Deep-C storage: Biological, chemical and physical strategies to enhance carbon stocks in agricultural subsoils
Erik S. Button, JenniferPett-Ridge, Daniel V.Murphy, Yakov Kuzyakov, David R.Chadwick, Davey L.Jones
Soil Biology and Biochemistry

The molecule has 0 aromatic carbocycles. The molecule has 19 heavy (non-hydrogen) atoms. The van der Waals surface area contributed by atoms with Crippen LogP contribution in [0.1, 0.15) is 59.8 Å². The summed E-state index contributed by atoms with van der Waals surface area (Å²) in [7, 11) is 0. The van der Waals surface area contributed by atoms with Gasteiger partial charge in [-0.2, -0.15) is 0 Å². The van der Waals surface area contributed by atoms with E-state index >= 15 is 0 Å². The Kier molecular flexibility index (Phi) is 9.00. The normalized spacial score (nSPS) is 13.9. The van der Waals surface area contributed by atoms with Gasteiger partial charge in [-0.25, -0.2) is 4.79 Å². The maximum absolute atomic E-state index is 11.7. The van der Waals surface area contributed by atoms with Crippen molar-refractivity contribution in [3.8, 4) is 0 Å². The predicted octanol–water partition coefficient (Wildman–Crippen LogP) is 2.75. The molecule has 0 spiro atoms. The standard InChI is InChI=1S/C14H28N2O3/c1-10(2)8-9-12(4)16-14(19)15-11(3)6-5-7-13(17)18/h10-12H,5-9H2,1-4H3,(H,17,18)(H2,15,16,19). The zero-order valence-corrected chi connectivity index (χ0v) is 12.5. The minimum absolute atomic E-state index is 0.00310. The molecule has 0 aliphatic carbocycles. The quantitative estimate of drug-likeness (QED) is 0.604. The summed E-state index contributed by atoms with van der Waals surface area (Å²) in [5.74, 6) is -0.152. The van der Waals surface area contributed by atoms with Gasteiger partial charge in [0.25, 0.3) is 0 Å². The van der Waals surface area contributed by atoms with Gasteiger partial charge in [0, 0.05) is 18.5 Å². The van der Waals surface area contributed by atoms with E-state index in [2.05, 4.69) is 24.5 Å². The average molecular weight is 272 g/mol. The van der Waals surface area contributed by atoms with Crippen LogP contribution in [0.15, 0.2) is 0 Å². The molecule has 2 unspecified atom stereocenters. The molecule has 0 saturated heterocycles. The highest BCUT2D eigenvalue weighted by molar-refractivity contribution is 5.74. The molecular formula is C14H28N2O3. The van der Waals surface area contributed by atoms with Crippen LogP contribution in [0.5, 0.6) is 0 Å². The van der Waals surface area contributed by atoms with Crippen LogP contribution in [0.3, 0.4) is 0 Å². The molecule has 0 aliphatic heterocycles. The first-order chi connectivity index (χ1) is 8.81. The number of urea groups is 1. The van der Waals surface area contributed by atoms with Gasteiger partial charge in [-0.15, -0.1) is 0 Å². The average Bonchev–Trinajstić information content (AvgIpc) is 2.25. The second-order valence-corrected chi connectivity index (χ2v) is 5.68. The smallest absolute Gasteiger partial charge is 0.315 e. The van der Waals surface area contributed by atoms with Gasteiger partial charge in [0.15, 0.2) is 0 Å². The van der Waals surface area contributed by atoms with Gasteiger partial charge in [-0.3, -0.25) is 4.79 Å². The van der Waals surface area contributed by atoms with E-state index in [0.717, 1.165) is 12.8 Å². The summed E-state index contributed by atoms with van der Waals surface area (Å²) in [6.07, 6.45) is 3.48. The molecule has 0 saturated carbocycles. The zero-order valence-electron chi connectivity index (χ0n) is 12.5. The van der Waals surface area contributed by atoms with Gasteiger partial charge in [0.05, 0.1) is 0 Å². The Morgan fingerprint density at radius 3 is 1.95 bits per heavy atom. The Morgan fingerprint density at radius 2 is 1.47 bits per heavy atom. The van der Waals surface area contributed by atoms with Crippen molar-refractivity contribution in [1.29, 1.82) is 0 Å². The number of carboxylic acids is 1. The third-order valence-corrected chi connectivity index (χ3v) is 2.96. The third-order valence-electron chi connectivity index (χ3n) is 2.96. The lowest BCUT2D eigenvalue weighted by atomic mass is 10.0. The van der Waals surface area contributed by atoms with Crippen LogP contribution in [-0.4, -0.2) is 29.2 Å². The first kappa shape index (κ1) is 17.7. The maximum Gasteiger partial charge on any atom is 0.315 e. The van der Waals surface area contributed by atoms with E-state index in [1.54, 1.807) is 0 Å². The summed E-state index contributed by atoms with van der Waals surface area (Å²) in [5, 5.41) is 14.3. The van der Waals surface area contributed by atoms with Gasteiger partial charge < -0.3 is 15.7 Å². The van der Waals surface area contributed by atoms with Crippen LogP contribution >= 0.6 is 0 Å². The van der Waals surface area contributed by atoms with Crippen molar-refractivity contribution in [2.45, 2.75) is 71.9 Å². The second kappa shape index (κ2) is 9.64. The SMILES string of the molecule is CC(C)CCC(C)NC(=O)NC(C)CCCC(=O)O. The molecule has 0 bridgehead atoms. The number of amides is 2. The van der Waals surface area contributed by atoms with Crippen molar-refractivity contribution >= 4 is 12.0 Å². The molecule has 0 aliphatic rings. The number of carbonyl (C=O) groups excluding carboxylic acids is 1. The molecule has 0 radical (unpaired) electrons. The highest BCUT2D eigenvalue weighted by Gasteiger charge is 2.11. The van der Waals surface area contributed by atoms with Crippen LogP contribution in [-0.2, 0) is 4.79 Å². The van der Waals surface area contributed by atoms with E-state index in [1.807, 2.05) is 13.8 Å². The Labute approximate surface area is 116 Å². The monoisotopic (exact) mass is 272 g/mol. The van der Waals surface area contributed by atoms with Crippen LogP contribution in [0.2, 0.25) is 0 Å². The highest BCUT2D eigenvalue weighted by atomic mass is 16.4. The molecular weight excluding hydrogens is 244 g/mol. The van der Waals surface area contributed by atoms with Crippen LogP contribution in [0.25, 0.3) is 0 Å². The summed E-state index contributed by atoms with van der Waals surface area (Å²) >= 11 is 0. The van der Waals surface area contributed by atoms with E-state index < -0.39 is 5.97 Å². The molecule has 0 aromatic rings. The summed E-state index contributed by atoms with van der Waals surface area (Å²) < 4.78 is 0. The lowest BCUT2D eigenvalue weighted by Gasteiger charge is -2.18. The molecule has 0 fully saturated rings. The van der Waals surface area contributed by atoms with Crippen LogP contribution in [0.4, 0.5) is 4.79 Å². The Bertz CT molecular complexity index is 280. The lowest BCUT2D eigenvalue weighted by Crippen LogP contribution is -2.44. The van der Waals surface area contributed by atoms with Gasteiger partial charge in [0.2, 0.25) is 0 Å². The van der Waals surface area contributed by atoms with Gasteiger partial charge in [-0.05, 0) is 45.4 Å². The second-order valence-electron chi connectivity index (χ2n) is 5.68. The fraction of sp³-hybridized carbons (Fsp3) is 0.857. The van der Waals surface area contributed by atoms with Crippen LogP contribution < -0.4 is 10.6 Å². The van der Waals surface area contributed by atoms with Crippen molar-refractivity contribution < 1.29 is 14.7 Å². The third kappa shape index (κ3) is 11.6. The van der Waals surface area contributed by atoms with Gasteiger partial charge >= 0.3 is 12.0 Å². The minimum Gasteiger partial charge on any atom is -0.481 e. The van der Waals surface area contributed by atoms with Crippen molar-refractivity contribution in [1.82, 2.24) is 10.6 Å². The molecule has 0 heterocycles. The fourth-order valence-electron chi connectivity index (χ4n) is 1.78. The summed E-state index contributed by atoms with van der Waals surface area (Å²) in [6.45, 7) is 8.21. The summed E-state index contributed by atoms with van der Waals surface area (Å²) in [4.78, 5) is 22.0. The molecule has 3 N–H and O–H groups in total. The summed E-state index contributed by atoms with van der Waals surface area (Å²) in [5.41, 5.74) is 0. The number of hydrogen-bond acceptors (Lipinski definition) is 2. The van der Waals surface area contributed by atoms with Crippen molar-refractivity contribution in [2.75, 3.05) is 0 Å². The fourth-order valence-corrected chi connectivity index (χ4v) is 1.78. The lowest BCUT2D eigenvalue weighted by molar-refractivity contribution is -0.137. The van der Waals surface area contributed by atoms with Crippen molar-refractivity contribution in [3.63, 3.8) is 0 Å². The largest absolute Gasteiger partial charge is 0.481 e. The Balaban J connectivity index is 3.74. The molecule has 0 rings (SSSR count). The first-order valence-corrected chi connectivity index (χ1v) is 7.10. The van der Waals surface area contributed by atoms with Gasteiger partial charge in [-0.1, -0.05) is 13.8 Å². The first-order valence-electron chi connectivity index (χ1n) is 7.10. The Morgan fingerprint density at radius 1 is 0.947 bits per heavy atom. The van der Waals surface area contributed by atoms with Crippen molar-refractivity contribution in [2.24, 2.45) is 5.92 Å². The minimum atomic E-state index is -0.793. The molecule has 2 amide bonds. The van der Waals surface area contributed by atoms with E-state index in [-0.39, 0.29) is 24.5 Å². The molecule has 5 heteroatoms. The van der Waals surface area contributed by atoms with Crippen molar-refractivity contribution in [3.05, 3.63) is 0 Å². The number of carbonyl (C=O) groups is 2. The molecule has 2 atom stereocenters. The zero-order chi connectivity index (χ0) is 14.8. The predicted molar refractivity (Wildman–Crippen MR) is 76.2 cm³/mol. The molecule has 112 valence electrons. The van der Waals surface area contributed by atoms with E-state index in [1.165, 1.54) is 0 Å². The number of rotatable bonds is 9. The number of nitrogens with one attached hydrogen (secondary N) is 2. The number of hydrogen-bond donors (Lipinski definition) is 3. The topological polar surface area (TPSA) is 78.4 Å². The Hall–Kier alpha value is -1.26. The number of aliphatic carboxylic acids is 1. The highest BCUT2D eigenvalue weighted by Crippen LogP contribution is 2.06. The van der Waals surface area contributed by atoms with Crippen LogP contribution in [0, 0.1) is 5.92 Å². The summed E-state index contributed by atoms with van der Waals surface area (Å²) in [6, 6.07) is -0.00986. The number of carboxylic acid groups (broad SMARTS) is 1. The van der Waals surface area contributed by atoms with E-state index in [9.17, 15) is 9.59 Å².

Due to their substantial volume, subsoils contain more of the total soil carbon (C) pool than topsoils. Much of this C is thousands of years old, suggesting that subsoils offer considerable potential for long-term C sequestration. However, knowledge of subsoil C behaviour and manageability remains incomplete, and subsoil C storage potential has yet to be realised at a large scale, particularly in agricultural systems. A range of biological (e.g. deep-rooting), chemical (e.g. biochar burial) and physical (e.g. deep ploughing) C sequestration strategies have been proposed, but are yet to be assessed. In this review, we identify the main factors that regulate subsoil C cycling and critically evaluate the evidence and mechanistic basis of subsoil strategies designed to promote greater C storage, with particular emphasis on agroecosystems. We assess the barriers and opportunities for the implementation of strategies to enhance subsoil C sequestration and identify 5 key current gaps in scientific understanding. We conclude that subsoils, while highly heterogeneous, are in many cases more suited to long-term C sequestration than topsoils. The proposed strategies may also bring other tangible benefits to cropping systems (e.g. enhanced water holding capacity and nutrient use efficiency). Furthermore, while the subsoil C sequestration strategies we reviewed have large potential, more long-term studies are needed across a diverse range of soils and climates, in conjunction with chronosequence and space-for-time substitutions. Also, it is vital that subsoils are more consistently included in modelled estimations of soil C stocks and C sequestration potential, and that subsoil-explicit C models are developed to specifically reflect subsoil processes. Finally, further mapping of subsoil C is needed in specific regions (e.g. in the Middle East, Eastern Europe, South and Central America, South Asia and Africa). Conducting both immediate and long-term subsoil C studies will fill the knowledge gaps to devise appropriate soil C sequestration strategies and policies to help in the global fight against climate change and decline in soil quality. In conclusion, our evidence-based analysis reveals that subsoils offer an untapped potential to enhance global C storage in terrestrial ecosystems.